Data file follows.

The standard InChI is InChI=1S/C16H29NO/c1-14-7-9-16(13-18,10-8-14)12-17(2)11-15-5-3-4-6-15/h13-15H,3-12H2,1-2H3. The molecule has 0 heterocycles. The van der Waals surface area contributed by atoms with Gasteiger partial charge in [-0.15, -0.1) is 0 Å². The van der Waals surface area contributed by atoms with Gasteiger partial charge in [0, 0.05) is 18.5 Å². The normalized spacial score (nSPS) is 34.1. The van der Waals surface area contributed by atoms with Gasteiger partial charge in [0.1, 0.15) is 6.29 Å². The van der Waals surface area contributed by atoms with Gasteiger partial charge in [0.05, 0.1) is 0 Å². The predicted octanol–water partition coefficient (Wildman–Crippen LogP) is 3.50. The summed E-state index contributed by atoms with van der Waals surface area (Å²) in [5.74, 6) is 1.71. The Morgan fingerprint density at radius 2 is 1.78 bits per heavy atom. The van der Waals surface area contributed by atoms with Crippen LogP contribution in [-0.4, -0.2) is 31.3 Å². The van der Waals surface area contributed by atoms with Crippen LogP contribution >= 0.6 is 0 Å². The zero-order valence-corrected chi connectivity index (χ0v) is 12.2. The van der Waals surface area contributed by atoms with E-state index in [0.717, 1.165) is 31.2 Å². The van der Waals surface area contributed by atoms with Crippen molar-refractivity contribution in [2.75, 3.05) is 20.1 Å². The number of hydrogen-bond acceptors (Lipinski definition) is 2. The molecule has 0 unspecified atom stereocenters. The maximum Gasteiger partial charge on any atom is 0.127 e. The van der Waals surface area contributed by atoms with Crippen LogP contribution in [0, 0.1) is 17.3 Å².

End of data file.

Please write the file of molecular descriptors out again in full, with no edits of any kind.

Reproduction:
The standard InChI is InChI=1S/C16H29NO/c1-14-7-9-16(13-18,10-8-14)12-17(2)11-15-5-3-4-6-15/h13-15H,3-12H2,1-2H3. The molecule has 0 heterocycles. The van der Waals surface area contributed by atoms with Gasteiger partial charge in [-0.15, -0.1) is 0 Å². The van der Waals surface area contributed by atoms with Gasteiger partial charge in [0, 0.05) is 18.5 Å². The normalized spacial score (nSPS) is 34.1. The van der Waals surface area contributed by atoms with Gasteiger partial charge in [0.1, 0.15) is 6.29 Å². The van der Waals surface area contributed by atoms with Gasteiger partial charge in [0.05, 0.1) is 0 Å². The predicted octanol–water partition coefficient (Wildman–Crippen LogP) is 3.50. The summed E-state index contributed by atoms with van der Waals surface area (Å²) in [5.74, 6) is 1.71. The Morgan fingerprint density at radius 2 is 1.78 bits per heavy atom. The van der Waals surface area contributed by atoms with Crippen LogP contribution in [-0.4, -0.2) is 31.3 Å². The van der Waals surface area contributed by atoms with Crippen LogP contribution >= 0.6 is 0 Å². The zero-order valence-corrected chi connectivity index (χ0v) is 12.2. The van der Waals surface area contributed by atoms with E-state index in [0.717, 1.165) is 31.2 Å². The van der Waals surface area contributed by atoms with Crippen molar-refractivity contribution in [2.75, 3.05) is 20.1 Å². The number of hydrogen-bond acceptors (Lipinski definition) is 2. The molecule has 0 unspecified atom stereocenters. The maximum Gasteiger partial charge on any atom is 0.127 e. The van der Waals surface area contributed by atoms with Crippen LogP contribution in [0, 0.1) is 17.3 Å².